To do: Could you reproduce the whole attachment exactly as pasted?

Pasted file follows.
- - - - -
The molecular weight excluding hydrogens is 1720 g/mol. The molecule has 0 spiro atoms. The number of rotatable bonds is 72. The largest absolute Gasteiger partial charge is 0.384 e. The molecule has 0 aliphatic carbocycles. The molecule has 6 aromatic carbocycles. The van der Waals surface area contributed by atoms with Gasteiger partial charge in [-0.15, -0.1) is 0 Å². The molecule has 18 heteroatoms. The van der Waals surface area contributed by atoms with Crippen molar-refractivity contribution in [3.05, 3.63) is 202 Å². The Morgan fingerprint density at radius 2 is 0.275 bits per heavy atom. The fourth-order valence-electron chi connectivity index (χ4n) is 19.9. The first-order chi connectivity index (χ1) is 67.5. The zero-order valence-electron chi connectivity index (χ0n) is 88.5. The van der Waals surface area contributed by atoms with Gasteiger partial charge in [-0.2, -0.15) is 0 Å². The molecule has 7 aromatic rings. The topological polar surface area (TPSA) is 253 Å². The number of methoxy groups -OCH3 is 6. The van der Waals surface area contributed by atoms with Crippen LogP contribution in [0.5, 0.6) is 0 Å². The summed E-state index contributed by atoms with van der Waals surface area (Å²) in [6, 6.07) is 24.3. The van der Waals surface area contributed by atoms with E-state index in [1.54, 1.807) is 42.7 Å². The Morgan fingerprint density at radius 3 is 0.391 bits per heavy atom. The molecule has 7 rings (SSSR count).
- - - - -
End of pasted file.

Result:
The molecular weight excluding hydrogens is 1720 g/mol. The molecule has 0 spiro atoms. The number of rotatable bonds is 72. The largest absolute Gasteiger partial charge is 0.384 e. The molecule has 0 aliphatic carbocycles. The molecule has 6 aromatic carbocycles. The van der Waals surface area contributed by atoms with Gasteiger partial charge in [-0.15, -0.1) is 0 Å². The molecule has 18 heteroatoms. The van der Waals surface area contributed by atoms with Crippen molar-refractivity contribution in [3.05, 3.63) is 202 Å². The Morgan fingerprint density at radius 2 is 0.275 bits per heavy atom. The fourth-order valence-electron chi connectivity index (χ4n) is 19.9. The first-order chi connectivity index (χ1) is 67.5. The zero-order valence-electron chi connectivity index (χ0n) is 88.5. The van der Waals surface area contributed by atoms with Gasteiger partial charge in [-0.2, -0.15) is 0 Å². The molecule has 7 aromatic rings. The topological polar surface area (TPSA) is 253 Å². The number of methoxy groups -OCH3 is 6. The van der Waals surface area contributed by atoms with Crippen LogP contribution in [0.5, 0.6) is 0 Å². The summed E-state index contributed by atoms with van der Waals surface area (Å²) in [6, 6.07) is 24.3. The van der Waals surface area contributed by atoms with E-state index in [1.54, 1.807) is 42.7 Å². The Morgan fingerprint density at radius 3 is 0.391 bits per heavy atom. The molecule has 7 rings (SSSR count).